CHICAGO — Starlin Castro got the ball back from his long drive in the fourth inning.
They used to keep his home-run balls in the bleachers at Wrigley Field. Not so much anymore.
Castro drove in three runs against his former team, Aaron Hicks tied a career high with four hits and the New York Yankees pounded Brett Anderson and the Chicago Cubs 11-6 on Saturday night.
"To come back here and hit a homer is pretty fun," Castro said. "It feels really good to come in here and compete against my ex-team."
Hicks connected for a three-run homer in the eighth inning as the AL East leaders (19-9) earned their fourth straight win, extending their surprising start. Jordan Montgomery (2-1) pitched into the seventh for his first road win in his fifth major league start.
"As guys come in, they're doing the job," manager Joe Girardi said. "We don't ever know where the offense is going to come, but you feel it'll come from more than just one spot in the order."
Castro, a three-time All-Star with the Cubs before he was traded to the Yankees in December 2015, hit an RBI double in New York's five-run first. He drove a 3-1 pitch from reliever Felix Pena deep into the bleachers in left for a two-run shot in the fourth, giving the Yankees an 8-0 lead.
As per the custom on visiting home runs at the Friendly Confines, a fan threw the ball back on the field.
"I spent really good times in Chicago, now I feel good," Castro said. "I feel good here."
Castro finished with three hits in his fifth straight multihit game, running his AL-best batting average to .381. Hicks has 10 hits in his last 20 at-bats.
Anderson (2-2) allowed hits to six of his first seven batters before he was pulled with one out in the first with lower back tightness. He also committed a throwing error that brought in a run.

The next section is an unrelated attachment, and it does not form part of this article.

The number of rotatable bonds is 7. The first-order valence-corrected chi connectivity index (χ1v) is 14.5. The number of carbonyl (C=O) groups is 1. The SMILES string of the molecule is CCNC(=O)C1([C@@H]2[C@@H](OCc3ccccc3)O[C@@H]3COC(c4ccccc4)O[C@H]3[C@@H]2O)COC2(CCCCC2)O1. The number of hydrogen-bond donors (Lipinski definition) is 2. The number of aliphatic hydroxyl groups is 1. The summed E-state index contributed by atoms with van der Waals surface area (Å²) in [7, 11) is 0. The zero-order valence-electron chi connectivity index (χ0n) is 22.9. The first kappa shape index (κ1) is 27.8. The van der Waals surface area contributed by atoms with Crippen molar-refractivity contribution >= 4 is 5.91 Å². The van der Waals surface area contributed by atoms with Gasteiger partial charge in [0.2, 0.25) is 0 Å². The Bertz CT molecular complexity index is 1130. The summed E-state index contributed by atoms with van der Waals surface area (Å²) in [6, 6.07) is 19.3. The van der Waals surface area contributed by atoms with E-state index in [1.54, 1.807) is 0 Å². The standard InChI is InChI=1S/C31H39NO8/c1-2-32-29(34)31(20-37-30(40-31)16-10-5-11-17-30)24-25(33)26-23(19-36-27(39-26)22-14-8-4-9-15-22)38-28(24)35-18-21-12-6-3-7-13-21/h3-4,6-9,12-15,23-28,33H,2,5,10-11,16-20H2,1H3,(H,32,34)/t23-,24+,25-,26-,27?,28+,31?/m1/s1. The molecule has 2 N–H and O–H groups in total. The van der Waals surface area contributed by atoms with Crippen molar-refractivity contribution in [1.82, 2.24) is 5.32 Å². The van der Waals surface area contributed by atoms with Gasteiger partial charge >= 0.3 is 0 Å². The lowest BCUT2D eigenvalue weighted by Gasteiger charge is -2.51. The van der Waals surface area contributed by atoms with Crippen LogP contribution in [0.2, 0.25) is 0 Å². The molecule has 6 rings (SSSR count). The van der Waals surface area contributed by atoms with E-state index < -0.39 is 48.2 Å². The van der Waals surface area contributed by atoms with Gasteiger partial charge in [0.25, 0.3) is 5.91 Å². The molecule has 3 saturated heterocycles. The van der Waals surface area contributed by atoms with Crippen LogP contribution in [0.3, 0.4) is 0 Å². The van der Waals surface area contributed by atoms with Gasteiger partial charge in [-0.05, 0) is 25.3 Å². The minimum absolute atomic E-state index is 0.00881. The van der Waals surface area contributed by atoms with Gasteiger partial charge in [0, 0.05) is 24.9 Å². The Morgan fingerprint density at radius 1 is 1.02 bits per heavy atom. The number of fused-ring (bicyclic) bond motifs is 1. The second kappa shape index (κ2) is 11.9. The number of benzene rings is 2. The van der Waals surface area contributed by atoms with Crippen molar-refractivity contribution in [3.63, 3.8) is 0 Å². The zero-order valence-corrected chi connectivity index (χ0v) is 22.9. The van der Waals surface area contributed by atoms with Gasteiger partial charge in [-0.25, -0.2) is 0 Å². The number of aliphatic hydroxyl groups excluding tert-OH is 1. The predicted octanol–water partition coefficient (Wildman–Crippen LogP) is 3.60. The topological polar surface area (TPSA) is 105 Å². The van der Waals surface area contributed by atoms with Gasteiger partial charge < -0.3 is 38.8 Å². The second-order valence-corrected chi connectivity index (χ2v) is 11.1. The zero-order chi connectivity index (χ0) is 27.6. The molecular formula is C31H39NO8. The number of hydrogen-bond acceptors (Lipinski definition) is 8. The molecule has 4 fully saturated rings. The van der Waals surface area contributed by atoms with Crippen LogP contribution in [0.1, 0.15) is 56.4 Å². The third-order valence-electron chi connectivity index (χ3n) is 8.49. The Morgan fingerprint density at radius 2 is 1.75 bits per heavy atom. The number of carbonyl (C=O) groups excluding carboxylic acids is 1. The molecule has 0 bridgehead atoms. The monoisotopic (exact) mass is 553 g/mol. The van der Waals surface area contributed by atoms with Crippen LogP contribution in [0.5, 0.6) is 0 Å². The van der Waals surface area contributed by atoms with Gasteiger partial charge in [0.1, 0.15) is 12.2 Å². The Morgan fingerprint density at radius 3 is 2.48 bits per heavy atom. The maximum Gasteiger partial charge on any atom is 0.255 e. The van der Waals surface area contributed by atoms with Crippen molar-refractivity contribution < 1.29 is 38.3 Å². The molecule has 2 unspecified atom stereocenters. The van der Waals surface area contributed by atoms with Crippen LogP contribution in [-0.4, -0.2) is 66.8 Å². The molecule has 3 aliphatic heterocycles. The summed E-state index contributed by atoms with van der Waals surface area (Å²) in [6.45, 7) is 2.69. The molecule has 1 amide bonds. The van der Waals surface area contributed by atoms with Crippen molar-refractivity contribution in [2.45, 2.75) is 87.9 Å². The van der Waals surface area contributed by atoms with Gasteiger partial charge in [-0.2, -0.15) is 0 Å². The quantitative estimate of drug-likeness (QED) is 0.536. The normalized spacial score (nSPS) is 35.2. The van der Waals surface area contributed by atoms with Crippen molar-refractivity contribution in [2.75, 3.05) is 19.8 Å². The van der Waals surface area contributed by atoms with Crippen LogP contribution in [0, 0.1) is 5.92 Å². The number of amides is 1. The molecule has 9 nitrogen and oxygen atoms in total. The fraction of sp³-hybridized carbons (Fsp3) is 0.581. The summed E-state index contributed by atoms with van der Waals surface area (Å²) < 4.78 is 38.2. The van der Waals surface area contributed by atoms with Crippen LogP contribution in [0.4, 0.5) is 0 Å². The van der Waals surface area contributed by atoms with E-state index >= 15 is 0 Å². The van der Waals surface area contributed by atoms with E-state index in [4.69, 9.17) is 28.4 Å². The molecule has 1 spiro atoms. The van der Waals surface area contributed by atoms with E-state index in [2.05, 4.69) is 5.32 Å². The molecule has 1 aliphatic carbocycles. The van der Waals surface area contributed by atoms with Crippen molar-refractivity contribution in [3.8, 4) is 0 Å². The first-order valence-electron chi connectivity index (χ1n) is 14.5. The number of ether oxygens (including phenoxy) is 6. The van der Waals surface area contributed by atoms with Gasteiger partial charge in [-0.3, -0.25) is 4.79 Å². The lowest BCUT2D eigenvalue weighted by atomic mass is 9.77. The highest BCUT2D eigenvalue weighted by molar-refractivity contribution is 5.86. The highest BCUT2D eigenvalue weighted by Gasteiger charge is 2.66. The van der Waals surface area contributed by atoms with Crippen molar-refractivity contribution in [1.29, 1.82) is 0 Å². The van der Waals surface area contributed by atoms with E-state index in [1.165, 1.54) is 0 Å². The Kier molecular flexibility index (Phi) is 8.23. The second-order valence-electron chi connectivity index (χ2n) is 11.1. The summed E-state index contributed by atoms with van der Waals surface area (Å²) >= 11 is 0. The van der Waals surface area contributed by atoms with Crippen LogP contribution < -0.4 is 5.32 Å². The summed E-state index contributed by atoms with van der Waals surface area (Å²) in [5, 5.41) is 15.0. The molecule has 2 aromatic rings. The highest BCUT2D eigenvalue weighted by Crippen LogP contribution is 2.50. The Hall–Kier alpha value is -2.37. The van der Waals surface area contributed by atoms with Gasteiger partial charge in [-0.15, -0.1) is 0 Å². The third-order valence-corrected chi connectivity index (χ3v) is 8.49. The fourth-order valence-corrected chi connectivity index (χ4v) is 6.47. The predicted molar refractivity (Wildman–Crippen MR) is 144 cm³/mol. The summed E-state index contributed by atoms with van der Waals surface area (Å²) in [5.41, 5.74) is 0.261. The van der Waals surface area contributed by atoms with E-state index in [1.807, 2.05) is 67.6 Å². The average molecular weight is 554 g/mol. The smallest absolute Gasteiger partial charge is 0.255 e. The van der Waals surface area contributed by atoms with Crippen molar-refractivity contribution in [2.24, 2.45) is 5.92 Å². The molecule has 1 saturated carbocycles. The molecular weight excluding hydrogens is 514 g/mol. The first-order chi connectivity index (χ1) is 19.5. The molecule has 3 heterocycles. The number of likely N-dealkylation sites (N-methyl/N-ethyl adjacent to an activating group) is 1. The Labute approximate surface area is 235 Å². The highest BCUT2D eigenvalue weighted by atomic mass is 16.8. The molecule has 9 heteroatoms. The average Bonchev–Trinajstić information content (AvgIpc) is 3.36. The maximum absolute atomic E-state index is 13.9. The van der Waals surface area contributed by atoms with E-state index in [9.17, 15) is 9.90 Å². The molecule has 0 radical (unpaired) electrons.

There were a few boos from the crowd of 40,735 as Anderson walked off the mound with a trainer. The left-hander has recorded just five outs over his last two starts, allowing 12 runs and 13 hits.
"The last two starts here at home have been embarrassing from my perspective," he said.
Manager Joe Maddon said Anderson is likely headed for the disabled list. He mentioned Eddie Butler at Triple-A Iowa and Cubs reliever Mike Montgomery as possible candidates for Anderson's spot in the rotation.
The inconsistent performance by Chicago's starting pitchers led to a costly move right before the game, with the World Series champions designating reserve outfielder Matt Szczur for assignment to make room for another reliever.
Rob Zastryzny, who was promoted from Triple-A Iowa, pitched four innings, but Szczur likely is headed for a new team. He was drafted by the Cubs in 2010 and made his major league debut in 2014.
"Putting the pieces together, having to move Szczur out of here today because this may occur, that was the tough part of the day," Maddon said. "That's the part that lingers with you organizationally, as a manager, as a GM, as a president, that's the part that lingers.
"It's a lost ballgame, you throw it away, but when you have to lose a guy like Matty, that's the most difficult part of today."
The move underscored Maddon's concern about the stress on his bullpen. He also had backup catcher Miguel Montero work the ninth in his first pitching appearance since July 3 and the second of his career.
Montero threw one near the head of Chris Carter, patting his chest to acknowledge his mistake as he took a few steps toward the plate. Montero walked two and the Yankees had runners on second and third when Rob Refsnyder flied out to end the scoreless inning, drawing a big cheer from what was left of the crowd.
"Put a zero on the board. An ugly one, but a zero," a grinning Montero said.